Thursday, East Mississippi Community College began accepting applications for the position of Executive Director for Communiversity, its $42-million advanced manufacturing skills training center.
Mississippi cares. In some instances, that's a topic for debate.
Each year in May, communities throughout the country take time to reflect on the important work our nation's law enforcement officers perform.
The Columbus Lowndes Habitat for Humanity is currently working on its 49th house since it arrived in Columbus 29 years ago, but there is one feature to the current build that stands unique among all those projects.
Deliah Vaughn started her job as the City of Columbus Chief Financial Officer this week.
For 24 years now, nothing has brought our community closer together than the annual Market Street Festival. We mean this quite literally.
It is one of the mysteries of modern life that if you ask the average person who public records belong to, they would most likely answer "the government."
P.T. Barnum famously said there's no such thing as bad publicity, but these days you aren't likely to find many people who ascribe to that theory.
The news that Fred's will close two stores in Columbus by the end of May has alarmed long-time patrons of the stores and moved Mayor Robert Smith to pen a letter to the chain's corporate office in Memphis pleading for the company to change its mind.
With roughly four months before Mississippians go to the polls to elect all state-wide offices, the latest Millsaps College/Chism Strategies State of the State Survey provides an interesting glimpse into what likely voters see as important issues in the campaign.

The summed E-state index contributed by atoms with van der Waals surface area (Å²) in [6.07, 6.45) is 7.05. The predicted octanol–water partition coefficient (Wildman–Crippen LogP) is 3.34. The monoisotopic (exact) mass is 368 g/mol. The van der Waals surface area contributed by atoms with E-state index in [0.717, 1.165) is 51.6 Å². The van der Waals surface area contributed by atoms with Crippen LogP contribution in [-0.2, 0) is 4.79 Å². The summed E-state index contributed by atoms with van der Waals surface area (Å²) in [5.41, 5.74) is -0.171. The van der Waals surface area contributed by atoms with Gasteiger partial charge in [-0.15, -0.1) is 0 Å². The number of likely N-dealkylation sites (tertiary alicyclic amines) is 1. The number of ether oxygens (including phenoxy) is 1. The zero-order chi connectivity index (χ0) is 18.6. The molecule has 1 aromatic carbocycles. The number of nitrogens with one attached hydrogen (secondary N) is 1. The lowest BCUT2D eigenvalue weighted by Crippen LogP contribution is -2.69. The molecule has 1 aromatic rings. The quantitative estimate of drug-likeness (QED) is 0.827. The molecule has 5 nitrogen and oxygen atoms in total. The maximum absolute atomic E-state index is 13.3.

What qualifies as historic is sometimes in the eye of the beholder. That's the case with the old Lee High School property on the corner of 18th Avenue and Military Road.
What does Mississippi's state flag and the weather have in common?
For someone who has been in the inner circle of Mississippi Republican Party leadership for going on 40 years, Andy Taggart's candidacy for attorney general appears motivated far more by personal loss than political ideology.
For the Mississippi State women's basketball team, there was no third straight trip to the Final Four and, therefore, no "third time's the charm" appearance in the national championship game.
Now that the Legislature has approved a 1-percent increase in the city of Starkville's restaurant tax, city officials are meeting to plan exactly how they will proceed pending a vote by Starkville citizens.
For years, the online version of The Dispatch has included a feature that allowed readers to comment on the stories we publish.
Imagine opening an ice cream shop that sells only one flavor.
There are two kinds of elected officials: Those who believe in open government and transparency. And those who do not.
2. Mona Charen: False racism accusations don't excuse the real thing NATIONAL COLUMNS
3. Editorial cartoon for 7-19-19 NATIONAL COLUMNS